How much evidence do I have for the Yudkowsky-Bostrom framework? I'd like to get better at comparing the strength of an argument to the power of a study.
Suppose I think that this argument holds. Then it seems like I can make claims about AI occurring because I've thought about the prior that I have a lot of influence. I keep going back and forth about whether this is a valid move. I think it just is, but I assign some credence that I'd reject it if I thought more about it.
What should my estimate of the likelihood we're at the HoH if I'm 90% confident in the arguments presented in the post?
I believe the #3 not showing up is due to it having non-bold text on that line. (the  footnote). This is kinda awkwardly unexpected behavior, sorry about that. But I'm not sure what I'd rather the behavior be. The simple rule of "lines with only bold text are counted as h4, otherwise it's treated as a paragraph" probably leads to less surprise than some attempt to do a threshold.
Agree that there's a different incentive for cooperative writing than for clickbait-y news in particular. And I agree with your recommendations. That said, I think many community writers may undervalue making their content more goddamn readable. Scott Alexander is a verbose and often spends paragraphs getting to the start of his point, but I end up with a better understanding of what he's saying by virtue of being fully interested.
All in all though, I'd recommend people try to write like Paul Graham more than either Scott Alexander or an internal memo. He is in general more concise than Scott and more interesting than a memo.
Alright, the title sounds super conspiratorial, but I hope the content is just boring. Epistemic status: speculating, somewhat confident in the dynamic existing.
Climate science as published by the IPCC tends to
1) Be pretty rigorous
2) Not spend much effort on the tail risks
I have a model that they do this because of their incentives for what they're trying to accomplish.
They're in a politicized field, where the methodology is combed over and mistakes are harshly criticized. Also, they want to show enough damage from climate change to make it clear that it's a good idea to institute policies reducing greenhouse gas emissions.
Thus they only need to show some significant damage, not a global catastrophic one. And they want to maintain as much rigor as possible to prevent the discovery of mistakes, and it's easier to be rigorous about things that are likely than about tail risks.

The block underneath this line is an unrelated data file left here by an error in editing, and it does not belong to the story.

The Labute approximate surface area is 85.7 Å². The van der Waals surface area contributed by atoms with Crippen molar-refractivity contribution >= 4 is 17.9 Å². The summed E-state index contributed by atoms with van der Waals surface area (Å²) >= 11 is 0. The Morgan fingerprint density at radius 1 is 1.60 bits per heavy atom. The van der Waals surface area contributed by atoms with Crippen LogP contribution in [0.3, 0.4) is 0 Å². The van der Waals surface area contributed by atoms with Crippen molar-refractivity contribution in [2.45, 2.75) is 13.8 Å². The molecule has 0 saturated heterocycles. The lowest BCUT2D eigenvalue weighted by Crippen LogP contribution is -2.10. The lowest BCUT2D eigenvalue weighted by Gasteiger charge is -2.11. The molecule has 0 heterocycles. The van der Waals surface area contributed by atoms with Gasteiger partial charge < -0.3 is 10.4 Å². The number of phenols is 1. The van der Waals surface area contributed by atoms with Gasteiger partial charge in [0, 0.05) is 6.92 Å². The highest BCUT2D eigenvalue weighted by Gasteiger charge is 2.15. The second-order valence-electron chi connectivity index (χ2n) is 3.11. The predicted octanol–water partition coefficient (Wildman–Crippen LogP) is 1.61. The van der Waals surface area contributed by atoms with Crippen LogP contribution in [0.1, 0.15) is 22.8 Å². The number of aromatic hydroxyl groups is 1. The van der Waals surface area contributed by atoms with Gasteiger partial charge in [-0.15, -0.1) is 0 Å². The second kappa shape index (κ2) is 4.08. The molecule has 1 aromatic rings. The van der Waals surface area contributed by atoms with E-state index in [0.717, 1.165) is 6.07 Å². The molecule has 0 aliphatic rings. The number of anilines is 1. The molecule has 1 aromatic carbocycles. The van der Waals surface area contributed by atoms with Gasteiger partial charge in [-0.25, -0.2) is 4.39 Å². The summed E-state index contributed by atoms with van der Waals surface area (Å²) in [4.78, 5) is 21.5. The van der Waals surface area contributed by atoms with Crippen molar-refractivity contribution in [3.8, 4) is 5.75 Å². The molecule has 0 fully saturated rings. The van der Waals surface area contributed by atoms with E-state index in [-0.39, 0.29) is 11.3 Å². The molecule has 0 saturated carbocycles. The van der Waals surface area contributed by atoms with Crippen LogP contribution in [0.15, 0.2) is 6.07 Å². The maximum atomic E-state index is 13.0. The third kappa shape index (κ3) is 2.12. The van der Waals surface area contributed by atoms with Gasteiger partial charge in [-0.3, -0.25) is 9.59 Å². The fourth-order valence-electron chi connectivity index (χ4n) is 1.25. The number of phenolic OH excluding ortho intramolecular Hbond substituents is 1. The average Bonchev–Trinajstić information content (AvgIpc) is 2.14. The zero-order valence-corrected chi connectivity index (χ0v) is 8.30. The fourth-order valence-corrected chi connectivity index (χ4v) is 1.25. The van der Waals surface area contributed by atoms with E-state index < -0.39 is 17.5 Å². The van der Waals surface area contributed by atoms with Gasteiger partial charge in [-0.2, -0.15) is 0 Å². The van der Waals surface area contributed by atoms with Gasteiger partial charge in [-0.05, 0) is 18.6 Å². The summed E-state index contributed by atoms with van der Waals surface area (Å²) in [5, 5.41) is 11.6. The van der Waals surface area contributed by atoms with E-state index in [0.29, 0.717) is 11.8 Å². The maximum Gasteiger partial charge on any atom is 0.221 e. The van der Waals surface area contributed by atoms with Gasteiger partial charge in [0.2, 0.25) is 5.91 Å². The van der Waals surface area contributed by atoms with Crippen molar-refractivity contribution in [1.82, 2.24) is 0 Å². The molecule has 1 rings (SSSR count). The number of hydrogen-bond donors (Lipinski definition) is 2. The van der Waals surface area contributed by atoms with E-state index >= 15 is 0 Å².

Yet I think longtermist EAs should be more interested in the tail risks. If I'm right, then the questions we're most interested in are underrepresented in the literature.
Glad to see this writeup! I really like that you compare yourself directly to your estimate of your counterfactual work. And it comes up positive! Great work. Especially given that I think entrepreneurship is really hard.
Some comments after half-skimming half-reading, sorry if I'm asking dumb questions:
1. You basically are using a net promoter question at one point, but it seems like most experts on the subject would say that getting a 7+ is way too easy. Wikipedia says that 7-8 is considered "passive". Typically there's a score that gets calculated, which I'd be interested in your report of what you got here.
2. Can you report the increase in hours in effect size as well as absolute hours?
3. I would say it's worth noting what the clients who didn't complete 4 weeks thought.
4. Maybe considering writing up some of your best advice? I've heard (but cannot recall the source) that for-profit consulting firms will post their best advice because it acts as a beacon, drawing in those who found it useful. And it seems extra pro-social in an EA context.
LessWrong has a "Moderators may promote [to the frontpage]" checkbox (defaults to checked), which allows you to keep your post on your personal blog. We removed it because it was confusing and we have a different view of personal blogs than LessWrong does. I could imagine trying to make personal blogs more of a thing and reenabling that checkbox (with a better name).
I somewhat agree. When I say "I'm worried about", I don't mean "I'm confident but using softening language" – I'm actually pretty uncertain. The meta point is that I'm worried about it and predict it would be hard to reverse.